Contribution of viable and nonviable heart myocytes to substrate oxidation.

The American journal of physiology

PubMedID: 7377369

LONG WM, Bagby GJ, Spitzer JJ. Contribution of viable and nonviable heart myocytes to substrate oxidation. Am J Physiol. 1980;238(5):H740-4.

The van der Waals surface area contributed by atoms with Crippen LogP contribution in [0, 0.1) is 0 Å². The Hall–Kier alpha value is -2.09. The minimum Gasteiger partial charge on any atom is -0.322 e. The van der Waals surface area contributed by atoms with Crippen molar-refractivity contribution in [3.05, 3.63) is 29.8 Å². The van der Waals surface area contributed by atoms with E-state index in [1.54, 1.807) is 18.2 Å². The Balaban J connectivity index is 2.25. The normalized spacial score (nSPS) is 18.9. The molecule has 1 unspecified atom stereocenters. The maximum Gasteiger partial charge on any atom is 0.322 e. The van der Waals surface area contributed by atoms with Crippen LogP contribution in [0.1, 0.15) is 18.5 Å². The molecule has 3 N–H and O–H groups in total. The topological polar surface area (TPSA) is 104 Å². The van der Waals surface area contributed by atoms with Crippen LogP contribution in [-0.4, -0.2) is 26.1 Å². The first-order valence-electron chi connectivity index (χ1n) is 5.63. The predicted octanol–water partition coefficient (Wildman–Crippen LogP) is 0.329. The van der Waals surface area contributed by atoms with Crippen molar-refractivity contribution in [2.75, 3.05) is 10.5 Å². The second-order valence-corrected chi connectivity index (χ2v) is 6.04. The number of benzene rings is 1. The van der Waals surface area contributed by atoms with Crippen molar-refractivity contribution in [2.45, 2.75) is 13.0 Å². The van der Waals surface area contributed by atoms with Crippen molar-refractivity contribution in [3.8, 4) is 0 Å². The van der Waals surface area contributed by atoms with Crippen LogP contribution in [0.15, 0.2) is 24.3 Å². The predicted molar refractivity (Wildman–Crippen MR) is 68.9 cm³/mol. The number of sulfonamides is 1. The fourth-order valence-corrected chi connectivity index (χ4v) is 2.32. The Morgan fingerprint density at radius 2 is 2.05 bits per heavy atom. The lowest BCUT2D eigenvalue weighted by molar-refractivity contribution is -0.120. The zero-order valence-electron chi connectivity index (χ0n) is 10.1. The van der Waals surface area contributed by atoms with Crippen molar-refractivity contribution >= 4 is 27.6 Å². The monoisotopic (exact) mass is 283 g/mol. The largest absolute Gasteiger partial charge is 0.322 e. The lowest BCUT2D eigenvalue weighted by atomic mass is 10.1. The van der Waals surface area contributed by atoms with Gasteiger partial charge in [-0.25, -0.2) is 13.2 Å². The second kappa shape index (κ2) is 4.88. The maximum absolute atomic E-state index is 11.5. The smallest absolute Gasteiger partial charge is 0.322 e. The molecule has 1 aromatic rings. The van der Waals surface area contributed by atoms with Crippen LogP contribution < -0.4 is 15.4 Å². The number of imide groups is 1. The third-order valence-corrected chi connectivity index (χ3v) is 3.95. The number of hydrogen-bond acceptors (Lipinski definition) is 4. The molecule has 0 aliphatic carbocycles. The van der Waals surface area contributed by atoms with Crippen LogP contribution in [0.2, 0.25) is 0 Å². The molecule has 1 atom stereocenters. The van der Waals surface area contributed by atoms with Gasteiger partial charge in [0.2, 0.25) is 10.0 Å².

An approach is described that allows metabolic data obtained from a mixture of vital dye-excluding (T-) and nonexcluding (T+) myocytes to be extrapolated to a homogeneous cell population. Myocytes from adult dog hearts were dispersed by enzymatic treatment and separated into two fractions: one containing predominantly T-, and the other containing predominately T+ cells. Measuring the oxidation rate and viability of each fraction allows the determination of the rate of oxidation of a homogeneous cell population when palmitate, glucose, or lactate is the oxidizable substrate. The calculated rate of oxidation of these substrates by 100% T- cells was: 0.15, 0.46, and 2.99 nmol . mg protein-1 . min-1, respectively. Oxidation of palmitate and lactate by T+ cells was one-fifth of the T-cell rate. Glucose oxidation of T+ cells was not significantly different from zero. Use of this procedure will permit study of myocardial metabolism when experimental procedures may cause altered cell viability.